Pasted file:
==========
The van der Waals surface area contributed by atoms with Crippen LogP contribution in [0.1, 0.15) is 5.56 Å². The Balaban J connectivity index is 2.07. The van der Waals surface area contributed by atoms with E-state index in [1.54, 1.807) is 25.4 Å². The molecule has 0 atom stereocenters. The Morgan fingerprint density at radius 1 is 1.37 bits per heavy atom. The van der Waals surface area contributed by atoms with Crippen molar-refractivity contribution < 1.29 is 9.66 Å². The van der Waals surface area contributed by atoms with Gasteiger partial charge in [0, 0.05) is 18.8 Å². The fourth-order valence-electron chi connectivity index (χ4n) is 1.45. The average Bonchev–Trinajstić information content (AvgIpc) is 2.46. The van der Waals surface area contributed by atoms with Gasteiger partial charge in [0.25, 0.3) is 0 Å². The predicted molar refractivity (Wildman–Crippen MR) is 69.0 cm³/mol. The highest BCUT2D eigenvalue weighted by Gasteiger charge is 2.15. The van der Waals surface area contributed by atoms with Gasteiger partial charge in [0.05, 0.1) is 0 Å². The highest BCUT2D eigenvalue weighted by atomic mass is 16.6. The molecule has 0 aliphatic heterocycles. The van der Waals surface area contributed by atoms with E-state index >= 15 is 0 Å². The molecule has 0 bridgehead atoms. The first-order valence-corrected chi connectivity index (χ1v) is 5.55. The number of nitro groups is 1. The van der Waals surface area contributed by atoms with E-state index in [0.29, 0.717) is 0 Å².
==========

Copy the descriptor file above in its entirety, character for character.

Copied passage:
The van der Waals surface area contributed by atoms with Crippen LogP contribution in [0.1, 0.15) is 5.56 Å². The Balaban J connectivity index is 2.07. The van der Waals surface area contributed by atoms with E-state index in [1.54, 1.807) is 25.4 Å². The molecule has 0 atom stereocenters. The Morgan fingerprint density at radius 1 is 1.37 bits per heavy atom. The van der Waals surface area contributed by atoms with Crippen molar-refractivity contribution < 1.29 is 9.66 Å². The van der Waals surface area contributed by atoms with Gasteiger partial charge in [0, 0.05) is 18.8 Å². The fourth-order valence-electron chi connectivity index (χ4n) is 1.45. The average Bonchev–Trinajstić information content (AvgIpc) is 2.46. The van der Waals surface area contributed by atoms with Gasteiger partial charge in [0.25, 0.3) is 0 Å². The predicted molar refractivity (Wildman–Crippen MR) is 69.0 cm³/mol. The highest BCUT2D eigenvalue weighted by Gasteiger charge is 2.15. The van der Waals surface area contributed by atoms with Gasteiger partial charge in [0.05, 0.1) is 0 Å². The highest BCUT2D eigenvalue weighted by atomic mass is 16.6. The molecule has 0 aliphatic heterocycles. The van der Waals surface area contributed by atoms with E-state index >= 15 is 0 Å². The molecule has 0 bridgehead atoms. The first-order valence-corrected chi connectivity index (χ1v) is 5.55. The number of nitro groups is 1. The van der Waals surface area contributed by atoms with E-state index in [0.29, 0.717) is 0 Å².